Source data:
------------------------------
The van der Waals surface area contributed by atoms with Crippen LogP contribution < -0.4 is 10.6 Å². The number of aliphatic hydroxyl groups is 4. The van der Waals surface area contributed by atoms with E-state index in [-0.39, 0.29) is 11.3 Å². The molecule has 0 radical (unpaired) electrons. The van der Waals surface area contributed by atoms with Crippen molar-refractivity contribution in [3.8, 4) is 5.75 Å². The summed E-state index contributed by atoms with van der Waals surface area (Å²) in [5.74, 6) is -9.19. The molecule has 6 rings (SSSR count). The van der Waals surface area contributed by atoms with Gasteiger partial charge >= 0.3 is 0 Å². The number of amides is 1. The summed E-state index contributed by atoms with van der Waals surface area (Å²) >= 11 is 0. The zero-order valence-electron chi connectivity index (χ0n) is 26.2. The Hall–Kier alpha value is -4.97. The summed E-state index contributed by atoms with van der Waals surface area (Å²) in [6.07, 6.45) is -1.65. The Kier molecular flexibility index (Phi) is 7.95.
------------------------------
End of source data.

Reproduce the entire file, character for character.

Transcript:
The van der Waals surface area contributed by atoms with Crippen LogP contribution < -0.4 is 10.6 Å². The number of aliphatic hydroxyl groups is 4. The van der Waals surface area contributed by atoms with E-state index in [-0.39, 0.29) is 11.3 Å². The molecule has 0 radical (unpaired) electrons. The van der Waals surface area contributed by atoms with Crippen molar-refractivity contribution in [3.8, 4) is 5.75 Å². The summed E-state index contributed by atoms with van der Waals surface area (Å²) in [5.74, 6) is -9.19. The molecule has 6 rings (SSSR count). The van der Waals surface area contributed by atoms with Gasteiger partial charge >= 0.3 is 0 Å². The number of amides is 1. The summed E-state index contributed by atoms with van der Waals surface area (Å²) >= 11 is 0. The zero-order valence-electron chi connectivity index (χ0n) is 26.2. The Hall–Kier alpha value is -4.97. The summed E-state index contributed by atoms with van der Waals surface area (Å²) in [6.07, 6.45) is -1.65. The Kier molecular flexibility index (Phi) is 7.95.